Sony’s Metal Gear Solid is adding a fresh yet familiar talent to its writing team. Back in 2012, Derek Connolly wrote Safety Not Guaranteed, a good indie flick that went unseen by most moviegoers. Luckily, one of the folks who did see the Sundance hit was a fella by the name of Steven Spielberg. That changed everything. In 2015, Connolly was part of the writing team for Jurassic World, a bad, big-budget film that was seen by millions. That success was followed up by the bizarre one-two punch of Monster Trucks and Kong: Skull Island, the latter being a collaboration between Connolly and director Jordan Vogt-Roberts. Connolly and Vogt-Roberts will now reunite for Sony’s big-screen adaptation of Konami’s classic video game franchise.
Variety reports that Connolly has come aboard Metal Gear Solid to take a crack at the latest draft of the script. And that’s pretty much all the detail that’s available at the moment. But as Connolly finds himself increasingly busy writing high-profile projects, the lesson here is clear: Just get yourself noticed by Spielberg and everything else will sort itself out. Connolly also has scripts for such tiny films as Jurassic World: Fallen Kingdom and Star Wars: Episode IX to his credit.
Here’s what else we know about Metal Gear Solid: Vogt-Roberts spoke about his vision for the adaptation earlier this year, saying:
“Metal Gear Solid is probably the most important franchise to me on the planet. It is such a genius, idiosyncratic work and being able to spend time with [Hideo] Kojima recently has been like a dream … That is a property that I will fight tooth and nail to make sure is done properly because it’s so easy to screw it up and so easy for a studio to try and make it into G.I. Joe or try and make it into Mission: Impossible or try and make it into something that it’s not. Metal Gear Solid needs to be exactly what it needs to be, which is Metal Gear Solid.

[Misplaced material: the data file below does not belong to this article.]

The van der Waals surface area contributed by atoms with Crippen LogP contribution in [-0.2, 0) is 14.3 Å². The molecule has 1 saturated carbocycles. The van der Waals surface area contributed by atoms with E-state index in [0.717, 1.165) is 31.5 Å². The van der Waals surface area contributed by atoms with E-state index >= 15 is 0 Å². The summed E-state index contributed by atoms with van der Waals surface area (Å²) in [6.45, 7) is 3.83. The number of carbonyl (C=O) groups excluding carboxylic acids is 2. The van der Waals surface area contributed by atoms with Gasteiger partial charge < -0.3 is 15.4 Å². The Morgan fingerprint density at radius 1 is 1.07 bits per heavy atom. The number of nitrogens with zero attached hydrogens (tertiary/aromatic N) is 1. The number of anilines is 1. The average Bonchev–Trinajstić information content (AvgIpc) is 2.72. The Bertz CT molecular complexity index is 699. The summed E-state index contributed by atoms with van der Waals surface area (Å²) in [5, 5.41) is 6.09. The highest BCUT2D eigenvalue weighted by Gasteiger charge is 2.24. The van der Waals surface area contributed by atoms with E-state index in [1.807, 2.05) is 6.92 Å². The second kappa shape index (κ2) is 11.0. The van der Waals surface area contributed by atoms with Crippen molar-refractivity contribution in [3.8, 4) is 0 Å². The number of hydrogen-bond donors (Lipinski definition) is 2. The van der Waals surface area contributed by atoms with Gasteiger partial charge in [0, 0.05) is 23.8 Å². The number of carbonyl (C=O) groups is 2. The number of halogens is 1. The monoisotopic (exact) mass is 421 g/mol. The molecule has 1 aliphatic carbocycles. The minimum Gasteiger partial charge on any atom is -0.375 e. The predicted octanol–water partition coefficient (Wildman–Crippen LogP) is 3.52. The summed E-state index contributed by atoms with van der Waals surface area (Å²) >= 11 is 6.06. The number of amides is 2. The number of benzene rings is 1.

“I want to make the version of the movie that is most true to what it needs to be, so if that is a Deadpool or Logan route where you go with a smaller budget and you’re able to make it R, great. If you need to blow it out more and really get that bigger budget and go PG-13, I think it could exist in both avenues … Those characters sort of are these walking philosophies, so I think nailing that part is far more important necessarily than thinking about the rating at this point, because right now we’re just trying to get the best version of it.”
More recently, Vogt-Roberts talked about working on other non-feature film projects as a bit of a mental break following Kong: Skull Island and before diving into Metal Gear Solid. But make no mistake, once he officially starts production on the highly anticipated film, he’ll be going all out. The addition of Connolly as a collaborator adds some familiarity to the project and will hopefully ease any creative rough spots along the way. Keep an eye out for more on this project as it develops over the upcoming months.